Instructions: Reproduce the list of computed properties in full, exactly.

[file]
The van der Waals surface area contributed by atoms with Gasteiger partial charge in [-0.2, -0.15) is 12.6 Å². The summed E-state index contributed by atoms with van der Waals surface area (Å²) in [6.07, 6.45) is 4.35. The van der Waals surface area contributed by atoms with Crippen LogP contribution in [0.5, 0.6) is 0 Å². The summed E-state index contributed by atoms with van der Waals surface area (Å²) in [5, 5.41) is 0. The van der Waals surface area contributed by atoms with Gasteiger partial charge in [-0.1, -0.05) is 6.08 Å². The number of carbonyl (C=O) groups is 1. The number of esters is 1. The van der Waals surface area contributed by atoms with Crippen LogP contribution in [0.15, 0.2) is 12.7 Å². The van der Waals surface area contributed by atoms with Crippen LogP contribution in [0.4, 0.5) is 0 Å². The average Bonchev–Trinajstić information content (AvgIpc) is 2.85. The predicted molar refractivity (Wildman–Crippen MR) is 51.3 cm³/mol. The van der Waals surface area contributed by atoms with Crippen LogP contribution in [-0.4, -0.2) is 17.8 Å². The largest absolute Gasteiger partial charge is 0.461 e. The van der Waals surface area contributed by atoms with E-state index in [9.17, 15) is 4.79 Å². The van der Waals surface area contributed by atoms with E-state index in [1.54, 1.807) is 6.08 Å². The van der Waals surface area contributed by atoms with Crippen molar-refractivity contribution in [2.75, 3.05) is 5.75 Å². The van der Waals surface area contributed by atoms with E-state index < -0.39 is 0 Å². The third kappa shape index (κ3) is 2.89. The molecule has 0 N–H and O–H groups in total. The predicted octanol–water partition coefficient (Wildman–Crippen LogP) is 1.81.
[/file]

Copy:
The van der Waals surface area contributed by atoms with Gasteiger partial charge in [-0.2, -0.15) is 12.6 Å². The summed E-state index contributed by atoms with van der Waals surface area (Å²) in [6.07, 6.45) is 4.35. The van der Waals surface area contributed by atoms with Crippen LogP contribution in [0.5, 0.6) is 0 Å². The summed E-state index contributed by atoms with van der Waals surface area (Å²) in [5, 5.41) is 0. The van der Waals surface area contributed by atoms with Gasteiger partial charge in [-0.1, -0.05) is 6.08 Å². The number of carbonyl (C=O) groups is 1. The number of esters is 1. The van der Waals surface area contributed by atoms with Crippen LogP contribution in [0.15, 0.2) is 12.7 Å². The van der Waals surface area contributed by atoms with Crippen LogP contribution in [0.4, 0.5) is 0 Å². The average Bonchev–Trinajstić information content (AvgIpc) is 2.85. The predicted molar refractivity (Wildman–Crippen MR) is 51.3 cm³/mol. The van der Waals surface area contributed by atoms with Crippen LogP contribution in [-0.4, -0.2) is 17.8 Å². The largest absolute Gasteiger partial charge is 0.461 e. The van der Waals surface area contributed by atoms with E-state index in [9.17, 15) is 4.79 Å². The van der Waals surface area contributed by atoms with E-state index in [1.54, 1.807) is 6.08 Å². The van der Waals surface area contributed by atoms with Crippen molar-refractivity contribution in [2.75, 3.05) is 5.75 Å². The van der Waals surface area contributed by atoms with E-state index < -0.39 is 0 Å². The third kappa shape index (κ3) is 2.89. The molecule has 0 N–H and O–H groups in total. The predicted octanol–water partition coefficient (Wildman–Crippen LogP) is 1.81.